The Art of the Tai Chi Fist

illustration of tai chi practitioner

It’s similar to seeing a great dancer or gymnast. The skill required to move in such a way deserves acknowledgment from any mindful viewer. 

Tai Chi Chuan elevates the natural circular way of movement. They are a part of the body’s design, at its highest level. Senior practitioners of Tai Chi Chuan seem to move as if in a dream, like their limbs are seagrass floating in a soft tide.  

Illustration of tai chi push hands

But there is an old saying in traditional Tai Chi Chuan, that one should be as soft as cotton on the outside but hard as iron on the inside. 

This may seem contradictory, even impossible, but like many of the great bits of deep wisdom produced by the Daoist philosophy, it all comes down to balancing opposites. Cotton and iron are like yin and yang. One of the aims of traditional Tai Chi Chuan is to maximize the changing from yin to yang and back again.  

Unfortunately this key focus of the practice has been misunderstood and under utilized for several reasons. 

Martial Arts & Its Fight for Survival

Various cultural and circumstantial forces have transformed the practice of Tai Chi Chuan from a secret tradition of the Chen family to a worldwide practice embraced by millions of people at some point in their lives.

It has been the art taught to the royal guards of the Qing Dynasty and something now offered to seniors to help with balance and breathing. 

First there were the intense and dramatic changes that occurred throughout the world during the late 18th century up until today. In China, the last Dynasty fell in 1911 and thus ended thousands of years of cultural practices.

By the 1960s, people knew that during the cultural revolution, they needed to discard the “4 olds”: old ideas, old culture, old customs, old habits. They believed that they should shun and even kill anyone embracing these ways. 

This included Tai Chi Chuan and martial art teachers, some of whom were treated very badly. After all, totalitarian regimes cannot tolerate strong individuals who refuse to be intimidated into blind obedience.

The “Repackaging” of Tai Chi Chuan

This pressure from the changes happening in China led to the practice of Tai Chi Chuan being repackaged by some teachers as a simple health and fitness exercise that would help foster nationalist pride. And by doing so, not upset the communist party. 

It is here that I believe the biggest split in the practice occurred. Without the martial focus of the techniques, that side of the art was lost, ie: the iron on the inside was no longer required. Tai Chi could simply be practiced for health and aesthetic purposes. 

This way of practicing Tai Chi Chuan was also much easier to export. The strenuous aspects of training being no longer required meant people without a deep sense of commitment could take up the practice. This particularly appealed to the upper classes in both China and the west. 

The Dance of Yin & Yang

Tai Chi Chuan’s exterior fluidity appealed to the minds of many people as it seemed to resonate with the desire many people have for the transcendent. This is especially true in New Age circles. But without the hard work traditionally required the results can only ever be marginal.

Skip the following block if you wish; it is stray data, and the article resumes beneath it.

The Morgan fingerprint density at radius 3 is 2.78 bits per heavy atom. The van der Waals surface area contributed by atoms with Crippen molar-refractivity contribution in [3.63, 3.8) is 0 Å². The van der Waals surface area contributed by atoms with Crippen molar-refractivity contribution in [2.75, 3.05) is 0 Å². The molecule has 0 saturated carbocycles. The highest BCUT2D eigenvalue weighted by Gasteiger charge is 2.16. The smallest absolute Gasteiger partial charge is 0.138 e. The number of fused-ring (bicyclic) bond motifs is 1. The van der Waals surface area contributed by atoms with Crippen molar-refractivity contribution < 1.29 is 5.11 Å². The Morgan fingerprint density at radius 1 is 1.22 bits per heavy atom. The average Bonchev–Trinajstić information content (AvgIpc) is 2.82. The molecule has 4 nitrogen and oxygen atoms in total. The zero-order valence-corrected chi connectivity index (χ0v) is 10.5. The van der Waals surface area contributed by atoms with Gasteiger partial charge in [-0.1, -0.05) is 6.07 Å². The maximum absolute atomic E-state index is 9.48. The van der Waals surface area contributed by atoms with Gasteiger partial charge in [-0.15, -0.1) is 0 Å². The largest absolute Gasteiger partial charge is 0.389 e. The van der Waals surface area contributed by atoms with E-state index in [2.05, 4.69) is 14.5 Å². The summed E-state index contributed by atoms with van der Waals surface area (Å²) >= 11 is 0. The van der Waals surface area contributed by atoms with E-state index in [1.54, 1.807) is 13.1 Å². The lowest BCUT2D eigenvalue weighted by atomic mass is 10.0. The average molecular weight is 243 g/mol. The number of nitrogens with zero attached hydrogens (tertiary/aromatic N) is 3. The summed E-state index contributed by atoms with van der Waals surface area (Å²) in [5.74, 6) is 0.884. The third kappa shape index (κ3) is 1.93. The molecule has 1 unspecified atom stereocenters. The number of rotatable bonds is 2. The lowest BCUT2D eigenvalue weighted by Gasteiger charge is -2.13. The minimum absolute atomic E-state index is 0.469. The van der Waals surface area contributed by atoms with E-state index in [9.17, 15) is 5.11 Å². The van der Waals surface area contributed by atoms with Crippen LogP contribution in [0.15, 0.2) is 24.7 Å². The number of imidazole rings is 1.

Learning tai chi at the Vancouver Dojo

I contend that the loss of the hard on the inside, internal iron, undermines the otherwise truly profound value Tai Chi Chuan can have. If Tai Chi Chuan is to be a living embodiment of the ways of life, then it will always remain unbalanced if only one aspect of the art is developed. 

The Yin can only be in balance when the Yang is also kept in balance. It’s not a competition. It’s a dance, like the sun and moon. Both absolutely need  each other to exist.

This is also how the theories of traditional Chinese medicine interpret human health. Homeostasis is built upon the correct oxygen levels, the correct internal pH levels, and many other biochemical balances. Too much is excess and too little is deficient. Neither is healthy and both can ultimately lead to poor health and even death, if untreated.  

Tai Chi Chuan at the Vancouver Dojo

This idea is fully explored in the Tai Chi Chuan training at the Vancouver Dojo. From day one, students are shown how to cultivate both their calm and fluid sense of grace in movement (yin) but also how to express certainty and clarity without hesitation (yang).

Both are equally important skills in life and Tai Chi Chuan practice. 

Traditional Weapons and QiGong

This includes the use of traditional weapons and QiGong for health/healing exercises. These two things may seem antithetical to each other but they are not.

Weapon training sharpens the mind and strengthens the muscles, QiGong practice relaxes the mind and unburdens the muscles from unnecessary tension. Weapon training helps make the body stronger so it can more deeply practice QiGong and QiGong opens one’s range of movement so they can do more dynamic martial techniques (weapon based or open-hand). 


It is always yin and yang hardness (like iron) and softness (like cotton) developed in balance that makes Tai Chi Chuan the art it was always meant to be. One that can improve the quality of life for anyone willing to take the balanced path. 

There are other, more subtle and esoteric, meanings to how the hard and soft are developed in Tai Chi Chuan. Especially with the Yang Style which is considered to be 100% soft or internal.

Stay tuned for more on this in a future post.